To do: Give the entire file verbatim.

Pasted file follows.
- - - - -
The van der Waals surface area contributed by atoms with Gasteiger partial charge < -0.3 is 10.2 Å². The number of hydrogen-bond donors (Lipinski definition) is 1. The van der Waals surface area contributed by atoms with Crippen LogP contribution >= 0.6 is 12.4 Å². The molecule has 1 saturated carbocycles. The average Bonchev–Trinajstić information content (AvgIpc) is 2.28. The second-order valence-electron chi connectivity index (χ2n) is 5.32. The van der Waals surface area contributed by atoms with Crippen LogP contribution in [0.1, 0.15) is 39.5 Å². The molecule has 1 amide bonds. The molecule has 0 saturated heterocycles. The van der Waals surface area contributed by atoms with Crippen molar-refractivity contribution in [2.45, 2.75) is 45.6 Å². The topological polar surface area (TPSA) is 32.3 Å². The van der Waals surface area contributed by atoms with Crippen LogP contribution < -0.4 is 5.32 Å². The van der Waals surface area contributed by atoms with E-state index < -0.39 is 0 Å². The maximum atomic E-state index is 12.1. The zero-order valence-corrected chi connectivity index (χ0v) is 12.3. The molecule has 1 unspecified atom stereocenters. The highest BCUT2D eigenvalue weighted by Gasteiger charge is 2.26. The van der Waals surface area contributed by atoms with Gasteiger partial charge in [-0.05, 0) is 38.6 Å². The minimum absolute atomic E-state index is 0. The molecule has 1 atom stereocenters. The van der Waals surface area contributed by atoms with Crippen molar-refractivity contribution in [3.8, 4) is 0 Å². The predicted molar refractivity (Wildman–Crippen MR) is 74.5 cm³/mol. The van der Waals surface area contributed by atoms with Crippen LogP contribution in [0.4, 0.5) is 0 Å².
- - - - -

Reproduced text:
The van der Waals surface area contributed by atoms with Gasteiger partial charge < -0.3 is 10.2 Å². The number of hydrogen-bond donors (Lipinski definition) is 1. The van der Waals surface area contributed by atoms with Crippen LogP contribution >= 0.6 is 12.4 Å². The molecule has 1 saturated carbocycles. The average Bonchev–Trinajstić information content (AvgIpc) is 2.28. The second-order valence-electron chi connectivity index (χ2n) is 5.32. The van der Waals surface area contributed by atoms with Crippen LogP contribution in [0.1, 0.15) is 39.5 Å². The molecule has 1 amide bonds. The molecule has 0 saturated heterocycles. The van der Waals surface area contributed by atoms with Crippen molar-refractivity contribution in [2.45, 2.75) is 45.6 Å². The topological polar surface area (TPSA) is 32.3 Å². The van der Waals surface area contributed by atoms with Crippen LogP contribution < -0.4 is 5.32 Å². The van der Waals surface area contributed by atoms with E-state index < -0.39 is 0 Å². The maximum atomic E-state index is 12.1. The zero-order valence-corrected chi connectivity index (χ0v) is 12.3. The molecule has 1 unspecified atom stereocenters. The highest BCUT2D eigenvalue weighted by Gasteiger charge is 2.26. The van der Waals surface area contributed by atoms with Gasteiger partial charge in [-0.05, 0) is 38.6 Å². The minimum absolute atomic E-state index is 0. The molecule has 1 atom stereocenters. The van der Waals surface area contributed by atoms with Crippen molar-refractivity contribution in [3.8, 4) is 0 Å². The predicted molar refractivity (Wildman–Crippen MR) is 74.5 cm³/mol. The van der Waals surface area contributed by atoms with Crippen LogP contribution in [0.4, 0.5) is 0 Å².